In their research, they built on an extended version of the Wigner’s friend paradox, first proposed by Časlav Brukner of the University of Vienna. during this scenario, there are 2 physicists – call them Alice & Bob – each with their own friends (Charlie & Debbie) in 2 distant labs.
There’s another twist: Charlie & Debbie are now measuring a pair of entangled particles, like within the Bell experiments.
As in Wigner’s argument, the equations of quantum physics tell us Charlie & Debbie should become entangled with their observed particles. But because those particles were already entangled with one another , Charlie & Debbie themselves should become entangled – in theory.
But what does that imply experimentally?
Experiment goes like this: the buddies enter their labs & measure their particles. a while later, Alice & Bob each flip a coin. If it’s heads, they open the door & ask their friend what they saw. If it’s tails, they perform a special measurement.
This different measurement always gives a positive outcome for Alice if Charlie is entangled together with his observed particle within the way calculated by Wigner. Likewise for Bob & Debbie.
In any realisation of this measurement, however, any record of their friend’s observation inside the lab is blocked from reaching the external world. Charlie or Debbie won’t remember having seen anything inside the lab, as if awakening from total anaesthesia.
But did it really happen, albeit they do not remember it?
If the three intuitive ideas at the start of this text are correct, each friend saw a true & unique outcome for his or her measurement inside the lab, independent of whether or not Alice or Bob later decided to open their door. Also, what Alice & Charlie see shouldn’t depend upon how Bob’s distant coin lands, & the other way around .
They showed that if this were the case, there would be limits to the correlations Alice & Bob could expect to ascertain between their results. Also showed that quantum physics predicts Alice & Bob will see correlations that transcend those limits.
Next, they did an experiment to verify the quantum mechanical predictions using pairs of entangled photons. The role of every friend’s measurement was played by one among two paths each photon may take in setup, counting on a property of the photon called “polarisation“. That is, path “measures” the polarisation.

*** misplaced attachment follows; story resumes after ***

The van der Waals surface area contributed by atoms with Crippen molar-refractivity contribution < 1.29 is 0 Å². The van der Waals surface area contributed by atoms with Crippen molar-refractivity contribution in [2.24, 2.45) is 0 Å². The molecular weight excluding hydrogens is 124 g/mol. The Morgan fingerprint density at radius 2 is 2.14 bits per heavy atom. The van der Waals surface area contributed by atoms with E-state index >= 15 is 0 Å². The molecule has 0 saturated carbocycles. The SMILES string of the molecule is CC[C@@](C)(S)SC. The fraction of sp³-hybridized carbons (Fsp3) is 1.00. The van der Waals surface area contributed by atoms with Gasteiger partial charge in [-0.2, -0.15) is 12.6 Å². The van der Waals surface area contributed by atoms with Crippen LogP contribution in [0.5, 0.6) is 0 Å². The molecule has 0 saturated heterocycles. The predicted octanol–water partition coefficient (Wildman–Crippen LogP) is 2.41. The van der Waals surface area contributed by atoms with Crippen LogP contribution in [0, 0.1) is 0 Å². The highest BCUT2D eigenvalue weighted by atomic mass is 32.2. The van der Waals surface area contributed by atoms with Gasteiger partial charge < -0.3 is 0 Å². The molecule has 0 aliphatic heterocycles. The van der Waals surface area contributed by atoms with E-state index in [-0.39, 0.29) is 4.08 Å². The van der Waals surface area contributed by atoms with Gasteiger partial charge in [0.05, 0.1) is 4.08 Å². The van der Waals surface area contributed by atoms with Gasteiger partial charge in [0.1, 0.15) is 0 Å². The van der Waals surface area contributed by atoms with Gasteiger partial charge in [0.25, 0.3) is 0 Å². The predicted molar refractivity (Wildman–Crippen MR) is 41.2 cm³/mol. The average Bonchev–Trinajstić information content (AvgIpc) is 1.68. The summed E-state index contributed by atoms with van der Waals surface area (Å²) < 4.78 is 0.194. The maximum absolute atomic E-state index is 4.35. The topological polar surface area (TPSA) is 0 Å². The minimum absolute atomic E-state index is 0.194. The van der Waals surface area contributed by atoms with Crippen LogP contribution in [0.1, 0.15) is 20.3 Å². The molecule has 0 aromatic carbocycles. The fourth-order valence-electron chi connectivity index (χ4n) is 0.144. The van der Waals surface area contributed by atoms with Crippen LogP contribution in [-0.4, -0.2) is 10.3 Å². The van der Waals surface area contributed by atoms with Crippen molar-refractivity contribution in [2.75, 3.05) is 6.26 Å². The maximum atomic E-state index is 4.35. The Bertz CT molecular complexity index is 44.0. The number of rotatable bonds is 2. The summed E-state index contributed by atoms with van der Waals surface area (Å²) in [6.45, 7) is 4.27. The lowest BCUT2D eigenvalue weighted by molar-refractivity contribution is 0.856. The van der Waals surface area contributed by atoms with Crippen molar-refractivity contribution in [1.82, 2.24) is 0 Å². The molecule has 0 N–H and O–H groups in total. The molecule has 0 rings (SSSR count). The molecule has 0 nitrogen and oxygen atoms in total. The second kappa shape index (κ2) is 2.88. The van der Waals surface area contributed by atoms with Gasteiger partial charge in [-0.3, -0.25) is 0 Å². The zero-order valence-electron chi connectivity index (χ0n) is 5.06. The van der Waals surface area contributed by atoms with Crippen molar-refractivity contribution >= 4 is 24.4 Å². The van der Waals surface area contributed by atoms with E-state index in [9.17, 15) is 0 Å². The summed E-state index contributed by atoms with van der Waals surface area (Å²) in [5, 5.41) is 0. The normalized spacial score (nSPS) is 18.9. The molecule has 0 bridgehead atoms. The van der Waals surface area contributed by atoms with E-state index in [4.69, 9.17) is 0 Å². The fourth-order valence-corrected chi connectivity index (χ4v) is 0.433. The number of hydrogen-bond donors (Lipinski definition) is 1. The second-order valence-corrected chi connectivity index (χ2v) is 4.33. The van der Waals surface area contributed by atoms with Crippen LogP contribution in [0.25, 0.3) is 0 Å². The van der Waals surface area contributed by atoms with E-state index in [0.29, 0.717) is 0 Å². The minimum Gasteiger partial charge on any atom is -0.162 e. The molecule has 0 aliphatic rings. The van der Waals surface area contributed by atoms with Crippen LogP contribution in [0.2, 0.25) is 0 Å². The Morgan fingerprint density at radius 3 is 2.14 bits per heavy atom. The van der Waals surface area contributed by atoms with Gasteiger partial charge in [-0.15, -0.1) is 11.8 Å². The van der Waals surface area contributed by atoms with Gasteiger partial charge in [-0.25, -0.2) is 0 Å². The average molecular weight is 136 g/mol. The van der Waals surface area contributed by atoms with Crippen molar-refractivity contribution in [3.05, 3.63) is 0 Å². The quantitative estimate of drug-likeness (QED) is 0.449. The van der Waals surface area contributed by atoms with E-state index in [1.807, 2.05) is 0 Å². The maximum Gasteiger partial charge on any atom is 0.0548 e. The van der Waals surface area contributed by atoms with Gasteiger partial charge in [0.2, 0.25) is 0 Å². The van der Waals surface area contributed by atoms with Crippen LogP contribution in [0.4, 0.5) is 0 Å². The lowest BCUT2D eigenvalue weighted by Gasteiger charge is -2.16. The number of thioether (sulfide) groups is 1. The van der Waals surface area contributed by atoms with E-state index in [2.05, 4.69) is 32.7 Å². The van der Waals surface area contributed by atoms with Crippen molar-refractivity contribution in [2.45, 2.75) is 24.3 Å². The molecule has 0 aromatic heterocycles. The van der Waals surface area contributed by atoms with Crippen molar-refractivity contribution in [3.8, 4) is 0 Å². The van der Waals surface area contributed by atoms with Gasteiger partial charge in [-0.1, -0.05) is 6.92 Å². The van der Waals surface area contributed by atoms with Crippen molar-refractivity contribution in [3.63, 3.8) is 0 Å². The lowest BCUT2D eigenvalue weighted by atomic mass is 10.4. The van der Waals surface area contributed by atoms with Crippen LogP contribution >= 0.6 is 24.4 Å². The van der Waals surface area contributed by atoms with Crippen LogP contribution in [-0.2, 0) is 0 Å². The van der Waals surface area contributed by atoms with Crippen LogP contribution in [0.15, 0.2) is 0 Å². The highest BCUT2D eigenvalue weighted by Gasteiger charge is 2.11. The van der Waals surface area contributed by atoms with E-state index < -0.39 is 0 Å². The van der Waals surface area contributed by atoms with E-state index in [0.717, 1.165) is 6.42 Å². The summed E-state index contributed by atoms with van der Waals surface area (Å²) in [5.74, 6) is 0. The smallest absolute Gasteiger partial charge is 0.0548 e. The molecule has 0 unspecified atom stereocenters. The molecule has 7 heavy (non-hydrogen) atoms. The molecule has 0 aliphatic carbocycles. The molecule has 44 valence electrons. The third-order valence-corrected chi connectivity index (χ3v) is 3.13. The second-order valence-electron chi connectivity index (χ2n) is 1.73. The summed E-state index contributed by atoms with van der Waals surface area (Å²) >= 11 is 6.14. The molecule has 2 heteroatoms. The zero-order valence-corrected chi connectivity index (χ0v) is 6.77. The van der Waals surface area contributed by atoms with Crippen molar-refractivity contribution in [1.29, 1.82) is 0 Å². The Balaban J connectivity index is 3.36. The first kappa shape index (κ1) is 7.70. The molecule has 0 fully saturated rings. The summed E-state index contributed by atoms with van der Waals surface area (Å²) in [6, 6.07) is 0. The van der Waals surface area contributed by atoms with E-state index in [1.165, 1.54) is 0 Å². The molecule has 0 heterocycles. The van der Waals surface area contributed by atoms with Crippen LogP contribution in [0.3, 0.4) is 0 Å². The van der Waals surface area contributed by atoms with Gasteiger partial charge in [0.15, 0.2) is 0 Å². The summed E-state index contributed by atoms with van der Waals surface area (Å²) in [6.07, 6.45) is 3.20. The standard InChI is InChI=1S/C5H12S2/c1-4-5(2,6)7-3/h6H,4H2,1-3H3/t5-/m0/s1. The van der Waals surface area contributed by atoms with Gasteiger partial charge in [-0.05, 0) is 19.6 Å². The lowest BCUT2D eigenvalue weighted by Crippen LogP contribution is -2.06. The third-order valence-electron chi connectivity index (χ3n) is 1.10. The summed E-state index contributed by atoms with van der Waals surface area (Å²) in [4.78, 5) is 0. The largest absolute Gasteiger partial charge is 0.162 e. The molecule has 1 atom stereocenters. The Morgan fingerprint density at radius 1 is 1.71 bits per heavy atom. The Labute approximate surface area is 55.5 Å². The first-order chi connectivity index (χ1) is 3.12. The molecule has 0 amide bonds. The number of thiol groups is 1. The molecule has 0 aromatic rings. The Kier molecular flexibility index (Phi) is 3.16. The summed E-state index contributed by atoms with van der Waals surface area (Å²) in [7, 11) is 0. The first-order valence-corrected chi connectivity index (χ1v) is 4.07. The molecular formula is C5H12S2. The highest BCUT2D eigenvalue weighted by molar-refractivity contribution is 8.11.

Experiment is merely really a symbol of principle, since the “friends” are very small & straightforward . But it opens the question whether same results would hold with more complex observers.
They may never be ready to do that experiment with real humans. But argue that it’s going to at some point be possible to make a conclusive demonstration if the “friend“ may be a human-level AI running during a massive quantum computer.
What does it all mean?
Although a conclusive test could also be decades away, if the quantum mechanical predictions still hold, this has strong implications for understanding of reality – even more so than the Bell correlations.
For one, the correlations they discovered can’t be explained just by saying that physical properties don’t exist until they’re measured.
Now absolutely the reality of measurement outcomes themselves is named into question.
Results force physicists to affect the measurement problem head on: either experiment doesn’t proportion , & quantum physics gives thanks to a so-called “objective collapse theory”, or one among 3 common-sense assumptions must be rejected.
There are theories, like de Broglie-Bohm, that postulate “action at a distance”, in which-actions can have instantaneous effects elsewhere within the universe. However, this is often in direct conflict with Einstein’s theory of relativity.
Some look for a theory that rejects freedom of choice, but they either require backwards causality, or a seemingly conspiratorial sort of fatalism called “superdeterminism”.
Another way to resolve the conflict might be to make Einstein theory even more relative. For Einstein, different observers could disagree about when or where something happens – but what happens was absolute fact.
However, in some interpretations, like relational quantum physics , QBism, or the many-worlds interpretation, events themselves may occur only relative to at least one or more observers. A fallen tree observed by one might not be a fact for everybody else.
All of this doesn’t imply that you simply can choose your own reality. Firstly, you’ll choose what questions you ask, but the answers are given by the planet. And even during a relational world, when 2 observers communicate, their realities are entangled. during this way a shared reality can emerge.
Which means that if both witness same tree falling & you say you cannot hear it, you would possibly just need a hearing aid.